The Shelf, And What Happened There

Posted on January 16, 2004 by Jenna

← Previous | Next →

Mercury is a cookie. She is tall and gorgeous. Her hair is long and flows down her side. Her primary ingredients are whole grain rolled oats, brown sugar, and coconut. She’s a lot like a gingerbread man, but she’s prettier and has less ginger.

She cools on a pan for a while. Then Emma, who is five, picks Mercury up and puts her on a shelf next to the other cookies.

“You stay,” Emma says. “Talk to other cookies! If you have to go outside, tell Mommy first. That’s the rule!” Then Emma leaves.

“Hi,” Mercury says to the other cookies.

On the shelf, there’s a rabbit, and a dashing pirate, and a wolf, and a faceless man. All of them are cookies. All of them say “Hi,” except for the faceless man. He doesn’t have a mouth, so he doesn’t say anything.

“I’m a cookie,” Mercury explains. “I just cooled.”

“Welcome,” says the pirate. “We’re telling stories. Do you want to join in?”

“I’d better listen first,” she says. “I’ve never told a story before.”

“I bet you’ll do fine,” says the pirate. Even his voice is dashing. It brightens Mercury’s heart. “But you can have a turn after the wolf.”

“Okay,” Mercury agrees.

The rabbit says, “There’s a place. Very far from here.”

“How do you know?” asks the wolf.

“An angel told me.” The rabbit makes a throat-clearing noise, and continues:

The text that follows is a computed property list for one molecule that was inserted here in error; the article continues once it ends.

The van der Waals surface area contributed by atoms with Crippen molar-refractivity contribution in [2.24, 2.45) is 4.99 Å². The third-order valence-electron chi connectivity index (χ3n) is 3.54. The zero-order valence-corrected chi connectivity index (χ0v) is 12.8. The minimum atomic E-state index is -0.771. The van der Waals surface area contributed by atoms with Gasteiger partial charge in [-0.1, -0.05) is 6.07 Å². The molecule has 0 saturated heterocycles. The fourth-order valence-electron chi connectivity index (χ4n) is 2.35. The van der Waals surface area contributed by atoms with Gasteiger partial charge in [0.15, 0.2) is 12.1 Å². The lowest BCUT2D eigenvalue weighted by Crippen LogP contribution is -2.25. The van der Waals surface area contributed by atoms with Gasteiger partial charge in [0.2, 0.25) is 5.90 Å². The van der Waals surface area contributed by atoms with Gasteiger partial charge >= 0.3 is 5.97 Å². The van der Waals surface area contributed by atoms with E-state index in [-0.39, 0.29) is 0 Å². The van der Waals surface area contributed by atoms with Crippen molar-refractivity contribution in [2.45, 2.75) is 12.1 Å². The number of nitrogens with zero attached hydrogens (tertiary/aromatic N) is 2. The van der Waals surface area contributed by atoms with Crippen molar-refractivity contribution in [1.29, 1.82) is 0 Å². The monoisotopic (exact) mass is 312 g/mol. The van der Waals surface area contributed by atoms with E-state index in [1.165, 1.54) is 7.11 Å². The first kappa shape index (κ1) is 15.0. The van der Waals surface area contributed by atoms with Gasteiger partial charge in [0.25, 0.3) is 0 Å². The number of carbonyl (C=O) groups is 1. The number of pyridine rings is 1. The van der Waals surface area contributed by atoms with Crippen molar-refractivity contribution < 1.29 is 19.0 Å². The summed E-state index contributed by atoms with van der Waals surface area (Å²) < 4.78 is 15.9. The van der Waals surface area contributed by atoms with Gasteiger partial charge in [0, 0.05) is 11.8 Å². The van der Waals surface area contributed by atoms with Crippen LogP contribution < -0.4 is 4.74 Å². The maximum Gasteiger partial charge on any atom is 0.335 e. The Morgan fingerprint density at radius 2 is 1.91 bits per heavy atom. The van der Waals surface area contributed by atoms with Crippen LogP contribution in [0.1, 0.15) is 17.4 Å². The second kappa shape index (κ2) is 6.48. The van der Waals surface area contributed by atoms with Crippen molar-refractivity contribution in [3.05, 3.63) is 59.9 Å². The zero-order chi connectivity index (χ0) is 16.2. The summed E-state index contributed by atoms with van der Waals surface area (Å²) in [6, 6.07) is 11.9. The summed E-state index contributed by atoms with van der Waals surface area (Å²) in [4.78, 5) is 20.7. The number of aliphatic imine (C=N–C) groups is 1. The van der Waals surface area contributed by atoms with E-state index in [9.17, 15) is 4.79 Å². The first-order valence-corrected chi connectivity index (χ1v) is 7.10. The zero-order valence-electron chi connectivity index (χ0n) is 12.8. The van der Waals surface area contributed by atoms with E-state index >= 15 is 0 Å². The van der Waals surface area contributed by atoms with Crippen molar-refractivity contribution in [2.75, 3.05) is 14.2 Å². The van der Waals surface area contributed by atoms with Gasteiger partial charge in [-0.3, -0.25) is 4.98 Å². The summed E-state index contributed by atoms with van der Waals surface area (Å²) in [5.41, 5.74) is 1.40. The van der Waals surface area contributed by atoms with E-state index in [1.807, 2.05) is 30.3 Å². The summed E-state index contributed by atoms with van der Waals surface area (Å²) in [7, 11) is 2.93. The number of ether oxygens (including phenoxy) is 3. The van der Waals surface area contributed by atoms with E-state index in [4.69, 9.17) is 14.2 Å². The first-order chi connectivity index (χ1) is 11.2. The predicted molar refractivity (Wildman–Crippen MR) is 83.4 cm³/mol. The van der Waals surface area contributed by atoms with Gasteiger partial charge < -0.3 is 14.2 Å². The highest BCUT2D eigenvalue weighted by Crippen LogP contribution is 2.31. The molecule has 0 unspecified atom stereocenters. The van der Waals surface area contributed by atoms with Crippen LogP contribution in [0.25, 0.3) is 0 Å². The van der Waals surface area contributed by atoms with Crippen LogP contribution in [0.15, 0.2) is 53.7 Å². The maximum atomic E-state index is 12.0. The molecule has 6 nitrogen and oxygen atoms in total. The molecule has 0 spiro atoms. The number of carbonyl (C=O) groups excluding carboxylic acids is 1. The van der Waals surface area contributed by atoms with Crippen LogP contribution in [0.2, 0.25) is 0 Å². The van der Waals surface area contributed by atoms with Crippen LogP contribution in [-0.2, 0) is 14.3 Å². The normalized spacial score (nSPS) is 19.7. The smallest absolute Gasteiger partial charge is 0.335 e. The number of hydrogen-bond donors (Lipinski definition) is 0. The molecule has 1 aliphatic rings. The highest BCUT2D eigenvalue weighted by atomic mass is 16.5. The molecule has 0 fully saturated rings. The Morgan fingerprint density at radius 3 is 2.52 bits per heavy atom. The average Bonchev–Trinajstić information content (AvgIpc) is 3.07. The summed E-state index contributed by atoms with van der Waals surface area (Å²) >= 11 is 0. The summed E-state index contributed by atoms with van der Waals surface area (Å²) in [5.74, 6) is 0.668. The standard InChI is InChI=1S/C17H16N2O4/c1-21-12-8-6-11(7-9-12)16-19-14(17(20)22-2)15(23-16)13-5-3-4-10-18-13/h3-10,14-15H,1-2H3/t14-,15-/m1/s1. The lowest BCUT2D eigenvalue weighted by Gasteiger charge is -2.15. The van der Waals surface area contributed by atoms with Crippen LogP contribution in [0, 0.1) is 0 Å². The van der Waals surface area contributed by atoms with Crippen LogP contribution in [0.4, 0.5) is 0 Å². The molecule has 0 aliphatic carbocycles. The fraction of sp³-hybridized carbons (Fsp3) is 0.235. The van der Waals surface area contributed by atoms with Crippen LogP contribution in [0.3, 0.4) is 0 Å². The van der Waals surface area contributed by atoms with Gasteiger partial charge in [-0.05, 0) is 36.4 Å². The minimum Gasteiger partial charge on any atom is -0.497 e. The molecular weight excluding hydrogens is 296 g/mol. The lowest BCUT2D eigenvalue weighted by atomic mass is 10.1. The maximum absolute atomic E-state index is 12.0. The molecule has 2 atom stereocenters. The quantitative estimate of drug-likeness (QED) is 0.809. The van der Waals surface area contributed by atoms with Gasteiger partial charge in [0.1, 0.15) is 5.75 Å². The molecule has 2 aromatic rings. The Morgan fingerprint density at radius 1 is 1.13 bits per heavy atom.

There’s a place that’s white and cold and its sky is dark. It hangs high above the world. It looks down on the Earth. My people live there: not just one, not just ten, but thousands. Thousands of rabbits, their fur white with frost. The enemy cannot find them there. So they live in peace. There are plenty of things for them to enjoy. There’s one there whose heart is one with mine. She waits for me. She doesn’t care how long. She looks down at the Earth; and waits; and loves me.

“Ah,” says the wolf. “That’s very fine.”

“What’s love?” Mercury asks.

“I don’t know,” says the rabbit. “Not really. But when the angel said it, it meant something to me.” The rabbit coughs. “It’s your turn, pirate.”

The pirate thinks. “In the morning,” he says, “I’ll set sail.”

“How do you know?” asks the rabbit.

“Some things you just know,” he says. His voice shares both a sadness and a quiet joy. “It’s like this:”

In the morning, I’ll set sail. I’ll go to a faraway place. I’ll fight many battles. I’ll be a hero. Everyone will admire me. But you can’t be a hero forever. Someday, someone will get in a lucky blow. I’ll crumble. I’ll die. That’s okay. Whoever kills me, they’ll give me back to the sea. And my life will have meant something.

The rabbit thinks. “You’re lucky,” he says. “To know all that.”

“I suppose,” agrees the pirate. “But it’s sad that I won’t have someone to mourn me.”

“I’ll mourn you,” says Mercury, impulsively. “I’ll think of the sea, and say, ‘goodbye.'”

The pirate laughs. “See? A happy ending. But it’s the wolf’s turn.”

The wolf considers. “I could live,” she says.

The faceless man makes a noise.

“I could,” says the wolf. “It’s part of what a wolf is. Listen:”

This is what it means to be a wolf. This is the promise written in our bones. If we’re fast, if we’re smart, if we’re strong. If our senses are sharp and our footfalls soft, we’ll live. There’s always meat for a wolf, if we dare to find it. There’s always water. There’s always warmth. Some don’t make it. Some die. They get sick. They get killed. They go lame. But if you’re strong, if you’re fast, if you’re smart, you’ll live. That’s the only story wolves know. It’s the only one we need.

The faceless man makes another noise.